• Oprah Winfrey’s 60 Minutes segment with Bryan Stevenson is powerful, gut-wrenching stuff: “Inside the memorial to victims of lynching.”
• “How the FBI Deployed a Televangelist to Discredit Martin Luther King.” Lerone A. Martin takes a fascinating look at an ugly chapter in the history of the FBI and of the COGIC.
I’ve read about this elsewhere: “I send you prophets, sages, and scribes, some of whom you will kill and crucify, and some you will flog in your churches and pursue from town to town, so that upon you may come all the righteous blood shed on earth.”
Lerone Martin writes:
History does not repeat itself, but often, it does rhyme. Today, the White House has an evangelical advisory board and a coterie of televangelists to march alongside the executive branch. Are the African American members of President Trump’s evangelical advisory council the modern day Michauxs? They do indeed follow in Michaux’s footsteps. African American televangelists like Mark Burns and Darrell Scott (along with white televangelist Paula White and others) traverse the hallowed halls of the White House as political insiders and “advisors” to the president. They have proven to be faithful backers of the executive branch.
• Frank Amedia is one of those televangelists serving as an informal “faith-advisor” to Trump. Frank Amedia is also a completely shameless huckster of the sort that would make Benny Hinn step back and say, “Whoa, man, dial it down a notch.”
Kyle Mantyla of Right Wing Watch shares a recent “Christian television” appearance in which Amedia boasts about having personally stopped a tsunami from destroying Hawaii and of raising three different people from the dead. Those stories are just build-up, though, to Amedia’s apparent favorite story, which involves the resurrection of an ant.
Again, two years ago I would have agreed with “mainstream” white evangelical leaders — those Robert Jeffress sneers at as “the Christianity Today crowd” — when they characterized charlatans like Amedia as outliers beyond the fringe who are in no way representative of white evangelicalism as a whole. Amedia shouldn’t be regarded as a real evangelical “leader” they would say, and I would agree.
But these days it sure seems like these fake leaders have a lot more real followers than any of the supposedly real leaders do.• Look, if the religious right wants to continue dragging out the same “radical environmentalism is a false religion” line of panic they were spouting in the 1990s, then the least they could do is also bring back their equally hackneyed ’90s attack line of denouncing all environmentalism as “New Age, Shirley MacLaine nonsense.”
That way we’d all have to spend time explaining who Shirley MacLaine is and maybe, at least, we’d be able to convince some younger white evangelicals to watch The Apartment.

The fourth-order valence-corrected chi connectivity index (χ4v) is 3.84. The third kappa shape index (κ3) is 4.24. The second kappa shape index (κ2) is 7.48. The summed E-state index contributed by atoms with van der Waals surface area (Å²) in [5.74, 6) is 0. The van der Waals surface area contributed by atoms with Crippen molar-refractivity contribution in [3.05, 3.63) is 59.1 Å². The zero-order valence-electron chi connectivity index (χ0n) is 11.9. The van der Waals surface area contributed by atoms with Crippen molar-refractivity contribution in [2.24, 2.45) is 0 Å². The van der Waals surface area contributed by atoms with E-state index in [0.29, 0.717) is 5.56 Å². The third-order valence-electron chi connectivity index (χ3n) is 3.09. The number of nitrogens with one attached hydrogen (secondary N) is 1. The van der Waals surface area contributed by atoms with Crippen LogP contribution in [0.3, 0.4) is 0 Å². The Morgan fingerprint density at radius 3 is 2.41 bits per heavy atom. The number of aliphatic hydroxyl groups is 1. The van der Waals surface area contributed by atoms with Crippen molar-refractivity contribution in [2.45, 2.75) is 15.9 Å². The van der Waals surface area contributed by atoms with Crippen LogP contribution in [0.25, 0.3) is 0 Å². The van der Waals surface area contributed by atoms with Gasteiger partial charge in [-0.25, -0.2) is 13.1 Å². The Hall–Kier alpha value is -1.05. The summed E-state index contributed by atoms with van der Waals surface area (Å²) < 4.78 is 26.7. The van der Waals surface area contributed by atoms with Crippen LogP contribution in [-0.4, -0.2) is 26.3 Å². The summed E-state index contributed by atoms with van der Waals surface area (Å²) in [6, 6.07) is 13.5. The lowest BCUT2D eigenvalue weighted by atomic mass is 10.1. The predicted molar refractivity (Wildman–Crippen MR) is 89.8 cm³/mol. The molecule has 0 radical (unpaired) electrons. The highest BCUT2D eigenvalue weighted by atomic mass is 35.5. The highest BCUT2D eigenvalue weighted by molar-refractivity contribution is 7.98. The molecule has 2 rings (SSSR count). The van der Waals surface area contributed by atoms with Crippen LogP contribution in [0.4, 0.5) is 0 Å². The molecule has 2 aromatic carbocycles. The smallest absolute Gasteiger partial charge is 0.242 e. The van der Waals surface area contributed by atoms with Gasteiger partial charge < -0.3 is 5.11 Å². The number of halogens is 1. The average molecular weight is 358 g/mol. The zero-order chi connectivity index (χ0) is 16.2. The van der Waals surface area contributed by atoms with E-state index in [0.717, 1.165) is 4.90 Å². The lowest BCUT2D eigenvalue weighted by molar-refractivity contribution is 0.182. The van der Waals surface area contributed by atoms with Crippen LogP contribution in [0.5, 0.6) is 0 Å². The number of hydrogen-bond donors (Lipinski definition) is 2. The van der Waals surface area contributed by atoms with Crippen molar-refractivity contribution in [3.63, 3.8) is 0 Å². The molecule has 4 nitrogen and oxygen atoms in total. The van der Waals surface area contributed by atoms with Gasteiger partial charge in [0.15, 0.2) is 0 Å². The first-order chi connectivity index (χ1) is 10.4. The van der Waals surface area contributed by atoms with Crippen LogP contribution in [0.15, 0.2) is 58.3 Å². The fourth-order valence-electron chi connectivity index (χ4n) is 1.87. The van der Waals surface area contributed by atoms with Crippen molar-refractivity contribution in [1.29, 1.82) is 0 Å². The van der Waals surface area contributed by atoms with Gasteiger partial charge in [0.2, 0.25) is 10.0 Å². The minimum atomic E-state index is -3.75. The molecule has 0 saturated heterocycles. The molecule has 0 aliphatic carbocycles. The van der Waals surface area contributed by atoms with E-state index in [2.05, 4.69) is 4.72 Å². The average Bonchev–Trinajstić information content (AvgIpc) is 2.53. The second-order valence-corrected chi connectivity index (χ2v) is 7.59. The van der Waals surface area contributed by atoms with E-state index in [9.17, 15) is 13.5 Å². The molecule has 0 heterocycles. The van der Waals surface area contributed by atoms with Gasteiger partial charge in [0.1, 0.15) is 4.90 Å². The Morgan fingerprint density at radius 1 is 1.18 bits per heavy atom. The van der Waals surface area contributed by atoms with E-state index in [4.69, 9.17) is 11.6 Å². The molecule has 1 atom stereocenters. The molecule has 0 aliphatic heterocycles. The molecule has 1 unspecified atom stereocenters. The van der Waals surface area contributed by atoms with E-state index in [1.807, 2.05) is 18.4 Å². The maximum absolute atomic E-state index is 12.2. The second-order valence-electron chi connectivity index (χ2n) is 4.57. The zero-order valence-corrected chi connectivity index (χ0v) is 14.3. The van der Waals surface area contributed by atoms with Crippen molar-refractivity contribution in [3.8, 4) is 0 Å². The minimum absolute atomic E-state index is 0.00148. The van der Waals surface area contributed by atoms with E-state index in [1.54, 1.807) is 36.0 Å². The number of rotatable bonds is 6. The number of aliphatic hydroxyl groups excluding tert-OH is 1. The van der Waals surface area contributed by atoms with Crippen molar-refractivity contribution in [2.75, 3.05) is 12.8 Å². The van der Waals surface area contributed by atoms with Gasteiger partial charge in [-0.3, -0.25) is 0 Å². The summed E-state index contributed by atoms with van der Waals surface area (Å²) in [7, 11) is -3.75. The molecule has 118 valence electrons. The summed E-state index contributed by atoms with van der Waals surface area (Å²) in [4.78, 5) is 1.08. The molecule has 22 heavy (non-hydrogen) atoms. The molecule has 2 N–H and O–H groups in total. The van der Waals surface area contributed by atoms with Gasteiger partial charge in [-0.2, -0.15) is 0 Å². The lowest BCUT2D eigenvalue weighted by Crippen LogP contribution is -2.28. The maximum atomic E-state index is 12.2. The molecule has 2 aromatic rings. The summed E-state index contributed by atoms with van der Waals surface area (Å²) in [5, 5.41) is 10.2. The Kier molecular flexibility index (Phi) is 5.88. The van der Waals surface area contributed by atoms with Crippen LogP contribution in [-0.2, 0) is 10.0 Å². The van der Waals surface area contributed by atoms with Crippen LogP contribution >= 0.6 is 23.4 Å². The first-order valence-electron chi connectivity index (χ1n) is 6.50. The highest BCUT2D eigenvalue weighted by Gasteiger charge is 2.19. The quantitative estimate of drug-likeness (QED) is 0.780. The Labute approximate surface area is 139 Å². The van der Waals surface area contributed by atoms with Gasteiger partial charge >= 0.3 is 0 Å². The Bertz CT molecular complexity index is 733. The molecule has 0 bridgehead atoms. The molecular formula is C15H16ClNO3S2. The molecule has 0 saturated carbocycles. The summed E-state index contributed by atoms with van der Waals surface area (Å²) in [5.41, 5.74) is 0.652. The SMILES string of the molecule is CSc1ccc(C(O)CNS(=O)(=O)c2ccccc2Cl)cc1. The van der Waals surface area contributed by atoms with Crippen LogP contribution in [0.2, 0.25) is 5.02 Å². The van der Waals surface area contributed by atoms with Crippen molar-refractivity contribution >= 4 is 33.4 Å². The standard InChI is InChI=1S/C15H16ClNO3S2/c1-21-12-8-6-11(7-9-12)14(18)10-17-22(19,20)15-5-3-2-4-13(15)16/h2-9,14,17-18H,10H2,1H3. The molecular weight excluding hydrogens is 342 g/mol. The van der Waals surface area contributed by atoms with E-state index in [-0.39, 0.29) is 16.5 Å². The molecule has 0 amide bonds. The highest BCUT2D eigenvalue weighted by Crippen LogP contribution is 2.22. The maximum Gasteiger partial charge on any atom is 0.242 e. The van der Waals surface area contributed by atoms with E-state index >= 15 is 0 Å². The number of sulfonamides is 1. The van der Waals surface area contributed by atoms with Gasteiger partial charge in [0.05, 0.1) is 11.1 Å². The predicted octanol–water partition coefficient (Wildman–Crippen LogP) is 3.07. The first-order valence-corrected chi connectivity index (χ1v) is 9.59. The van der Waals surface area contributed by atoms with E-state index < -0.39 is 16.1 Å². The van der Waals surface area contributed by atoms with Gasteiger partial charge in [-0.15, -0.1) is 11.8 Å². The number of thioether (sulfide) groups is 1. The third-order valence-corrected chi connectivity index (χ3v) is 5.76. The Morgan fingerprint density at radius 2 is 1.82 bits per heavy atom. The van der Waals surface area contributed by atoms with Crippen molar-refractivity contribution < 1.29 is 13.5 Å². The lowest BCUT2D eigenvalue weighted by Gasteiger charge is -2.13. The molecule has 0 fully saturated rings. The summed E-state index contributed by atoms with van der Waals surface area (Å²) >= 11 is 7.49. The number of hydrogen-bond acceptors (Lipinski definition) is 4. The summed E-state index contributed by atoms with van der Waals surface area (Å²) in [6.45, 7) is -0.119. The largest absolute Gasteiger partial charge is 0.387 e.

• I’ve occasionally linked to a story from “ChristianPost.com” or “ChristianToday.com” — usually accompanied by some warning that those click-baity sites are riddled with browser-freezing ads, autoplay audio and video, pop-ups and pop-unders, and the like. BuzzFeed’s Craig Silverman reports on the “Christian Media Corporation” behind those sites, and its links to the code behind the ad fraud scandal plaguing Newsweek Media Group.
This is a very strange story:
Reporting by BuzzFeed News also found that five CMC websites have been engaging in the same type of ad fraud that was also present on several NMG websites.
These findings raise questions about CMC and NMG’s connections to each other, and their relationships with Olivet University and a larger network of companies and organizations linked to Korean pastor David Jang.
CMC and NMG both previously funneled millions of dollars to Olivet as part of what the university has described as research and development agreements. Both companies continue to work with the university, and their executives have served as advisers and trustees for Olivet. In 2013 and 2014, NMG, under its previous corporate name, was itself listed as a trustee of Olivet. The company gave Olivet more than $2.8 million during that period.
David Jang is an odd fellow. CMC insists he has “no role” with their business, yet also lavishly praises him as “an evangelical theologian who loves the Lord Jesus Christ and the Bible.” No one seems to question whether Jang “loves the Lord Jesus Christ,” but there is some question as to whether Jang has claimed to be him.
Jang’s “Olivet University” is also causing the same kind of headaches for the other “Olivet” schools that CMC’s “ChristianToday” is causing for Christianity Today.